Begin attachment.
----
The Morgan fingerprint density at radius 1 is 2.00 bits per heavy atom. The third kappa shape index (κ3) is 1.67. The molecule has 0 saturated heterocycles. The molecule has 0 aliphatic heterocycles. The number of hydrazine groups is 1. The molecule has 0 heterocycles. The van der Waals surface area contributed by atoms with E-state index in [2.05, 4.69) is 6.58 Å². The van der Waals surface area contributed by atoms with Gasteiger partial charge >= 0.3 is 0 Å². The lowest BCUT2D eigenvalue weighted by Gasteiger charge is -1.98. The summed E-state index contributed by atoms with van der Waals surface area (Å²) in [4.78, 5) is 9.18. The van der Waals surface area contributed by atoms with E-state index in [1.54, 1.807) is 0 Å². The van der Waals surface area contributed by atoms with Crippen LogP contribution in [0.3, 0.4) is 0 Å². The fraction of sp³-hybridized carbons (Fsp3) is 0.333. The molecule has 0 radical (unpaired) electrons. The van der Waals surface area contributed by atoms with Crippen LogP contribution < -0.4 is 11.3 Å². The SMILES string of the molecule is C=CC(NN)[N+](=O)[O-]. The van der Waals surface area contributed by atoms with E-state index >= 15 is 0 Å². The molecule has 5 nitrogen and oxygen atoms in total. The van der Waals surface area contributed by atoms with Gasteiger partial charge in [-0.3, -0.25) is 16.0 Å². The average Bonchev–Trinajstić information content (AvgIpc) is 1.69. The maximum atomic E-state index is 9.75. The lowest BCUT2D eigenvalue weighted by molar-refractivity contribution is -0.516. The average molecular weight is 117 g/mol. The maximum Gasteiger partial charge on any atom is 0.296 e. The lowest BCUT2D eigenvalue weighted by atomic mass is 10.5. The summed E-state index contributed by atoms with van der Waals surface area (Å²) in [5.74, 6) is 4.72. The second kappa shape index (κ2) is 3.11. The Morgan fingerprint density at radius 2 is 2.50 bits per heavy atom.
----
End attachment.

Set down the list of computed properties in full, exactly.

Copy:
The Morgan fingerprint density at radius 1 is 2.00 bits per heavy atom. The third kappa shape index (κ3) is 1.67. The molecule has 0 saturated heterocycles. The molecule has 0 aliphatic heterocycles. The number of hydrazine groups is 1. The molecule has 0 heterocycles. The van der Waals surface area contributed by atoms with E-state index in [2.05, 4.69) is 6.58 Å². The van der Waals surface area contributed by atoms with Gasteiger partial charge >= 0.3 is 0 Å². The lowest BCUT2D eigenvalue weighted by Gasteiger charge is -1.98. The summed E-state index contributed by atoms with van der Waals surface area (Å²) in [4.78, 5) is 9.18. The van der Waals surface area contributed by atoms with E-state index in [1.54, 1.807) is 0 Å². The van der Waals surface area contributed by atoms with Crippen LogP contribution in [0.3, 0.4) is 0 Å². The fraction of sp³-hybridized carbons (Fsp3) is 0.333. The molecule has 0 radical (unpaired) electrons. The van der Waals surface area contributed by atoms with Crippen LogP contribution < -0.4 is 11.3 Å². The SMILES string of the molecule is C=CC(NN)[N+](=O)[O-]. The van der Waals surface area contributed by atoms with E-state index >= 15 is 0 Å². The molecule has 5 nitrogen and oxygen atoms in total. The van der Waals surface area contributed by atoms with Gasteiger partial charge in [-0.3, -0.25) is 16.0 Å². The average Bonchev–Trinajstić information content (AvgIpc) is 1.69. The maximum atomic E-state index is 9.75. The lowest BCUT2D eigenvalue weighted by molar-refractivity contribution is -0.516. The average molecular weight is 117 g/mol. The maximum Gasteiger partial charge on any atom is 0.296 e. The lowest BCUT2D eigenvalue weighted by atomic mass is 10.5. The summed E-state index contributed by atoms with van der Waals surface area (Å²) in [5.74, 6) is 4.72. The second kappa shape index (κ2) is 3.11. The Morgan fingerprint density at radius 2 is 2.50 bits per heavy atom.